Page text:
The City of Thunder Bay also presented a challenge. It was amalgamated in 1970 from two cities: Port Arthur and Fort William. Many inhabitants are still loyal to "their side" of the city and call it by its old name. Until the opening of the new TBRHSC, the "Port Arthur" and the "McKellar" hospital sites functioned separately under the Thunder Bay Regional Hospital umbrella as part of a restructured healthcare organization - mandated in the mid 1990s. They were icons of the past. And so the central location of one new site is important; an area of the city adjacent to Lakehead University which in turn complements TBRHSC's new position as a teaching hospital or "academic" regional health sciences centre.
Driving on to the site, people first notice TBRHSC's striking architectural design. It is a magnificent combination of wooden beams, native stone and an expanse of glass surrounded by lovely landscaped ponds and woods. Given that Thunder Bay is a resource-based community relying significantly on natural resources for industry, the use of local materials is especially relevant. A departure from the typical box-like hospital building, the soothing use of natural light helps to heal the patients and lift the spirits of both visitors and staff.
The construction of the new health sciences centre was full of novel challenges. In addition to regular duties, department and unit managers were responsible for the planning and purchasing of new equipment, as well as the amalgamation of staff, resources and supplies from the two original sites. Fortunately, during restructuring and functional planning of the new facility, many managers were placed in charge of both sites and so could coordinate immediate and long-term needs.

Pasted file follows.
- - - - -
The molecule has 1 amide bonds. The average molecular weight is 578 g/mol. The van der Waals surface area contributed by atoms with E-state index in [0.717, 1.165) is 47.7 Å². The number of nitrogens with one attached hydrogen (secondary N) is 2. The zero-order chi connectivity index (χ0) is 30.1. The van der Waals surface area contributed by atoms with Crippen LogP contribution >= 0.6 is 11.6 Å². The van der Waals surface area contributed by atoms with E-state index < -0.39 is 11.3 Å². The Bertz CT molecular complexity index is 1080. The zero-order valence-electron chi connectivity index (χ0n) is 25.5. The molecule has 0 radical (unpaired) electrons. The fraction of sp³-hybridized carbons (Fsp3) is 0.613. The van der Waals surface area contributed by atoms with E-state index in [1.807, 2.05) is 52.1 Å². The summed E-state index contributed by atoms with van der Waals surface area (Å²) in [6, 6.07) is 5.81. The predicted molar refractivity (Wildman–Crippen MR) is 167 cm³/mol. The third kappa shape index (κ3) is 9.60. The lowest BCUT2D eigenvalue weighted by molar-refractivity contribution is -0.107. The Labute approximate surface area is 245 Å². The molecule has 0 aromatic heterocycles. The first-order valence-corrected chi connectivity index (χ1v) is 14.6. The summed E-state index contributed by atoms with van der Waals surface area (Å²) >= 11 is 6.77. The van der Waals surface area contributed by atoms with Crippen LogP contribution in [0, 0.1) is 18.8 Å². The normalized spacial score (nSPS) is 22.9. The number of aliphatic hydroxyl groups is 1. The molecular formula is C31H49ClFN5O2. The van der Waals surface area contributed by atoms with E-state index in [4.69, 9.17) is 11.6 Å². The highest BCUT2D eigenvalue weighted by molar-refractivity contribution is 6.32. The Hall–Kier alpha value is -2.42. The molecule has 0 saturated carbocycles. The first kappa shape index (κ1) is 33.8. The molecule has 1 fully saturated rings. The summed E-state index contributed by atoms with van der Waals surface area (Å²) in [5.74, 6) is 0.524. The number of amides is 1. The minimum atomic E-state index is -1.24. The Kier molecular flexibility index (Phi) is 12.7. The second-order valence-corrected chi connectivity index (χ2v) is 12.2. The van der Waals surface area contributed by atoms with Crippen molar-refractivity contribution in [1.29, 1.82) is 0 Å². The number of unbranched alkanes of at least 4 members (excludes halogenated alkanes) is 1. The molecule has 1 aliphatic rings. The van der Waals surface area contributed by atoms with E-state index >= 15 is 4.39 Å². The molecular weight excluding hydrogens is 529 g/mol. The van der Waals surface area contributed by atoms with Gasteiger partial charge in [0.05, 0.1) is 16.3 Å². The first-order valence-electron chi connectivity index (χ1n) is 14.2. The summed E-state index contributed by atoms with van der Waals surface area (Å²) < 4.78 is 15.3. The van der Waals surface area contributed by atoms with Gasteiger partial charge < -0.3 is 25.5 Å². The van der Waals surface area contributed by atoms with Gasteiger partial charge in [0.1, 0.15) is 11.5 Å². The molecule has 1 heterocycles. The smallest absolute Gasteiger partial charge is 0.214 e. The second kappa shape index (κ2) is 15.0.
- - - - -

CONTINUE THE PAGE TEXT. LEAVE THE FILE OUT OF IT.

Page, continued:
For example, a significant challenge was the development of a strategic storage and distribution system. The old hospitals had small supply rooms that could not accommodate the growing number and variety of inventory found on a contemporary nursing unit. It often frustrated nursing staff; they wanted to locate supplies quickly but couldn't find them in the many out-of-the-way wooden cupboards and drawers. Distribution staff was constantly asked for supplies that took time to locate in their many inaccessible places. To make matters worse, many supply carts and hampers were left in crowded hallways - not conducive to efficient flow of people and materials or for safe patient care.
In the new facility both supply rooms and procedures were redesigned to suit special storage and delivery applications. Glen Ritchie, Manager of Supplies and Distribution, wanted to increase the inventory levels on the unit while decreasing the frequency of top-up. And given standards of infection control, all outside cardboard had to be de-cased in Stores and brought up in enclosed totes. Working with Acart Equipment Ltd., Ritchie and his staff set up the Par Wall™ Storage system, a unique modular high-density storage solution. Staff members now deliver supplies on a tote distribution cart using an automated pull-truck to facilitate the new long hallways. They succeeded in putting all stock into the new room and standardizing each nursing unit for the convenience of the nursing staff. According to Derek Gascoigne, the Director of Environmental Services, the system now in place is flexible and provides both storage and just-in-time delivery to meet demands from anywhere on the site. The system also ensures that staff at the new health sciences centre can continue to implement new efficiencies when and where it can.
This is an exciting and challenging time for the Thunder Bay Regional Health Sciences Centre, the City of Thunder Bay, and the vast region of Northwestern Ontario. Everyone should be proud of this new acute care "Jewel of the North."
This project profile supported by an educational grant from ACART Equipment Ltd.
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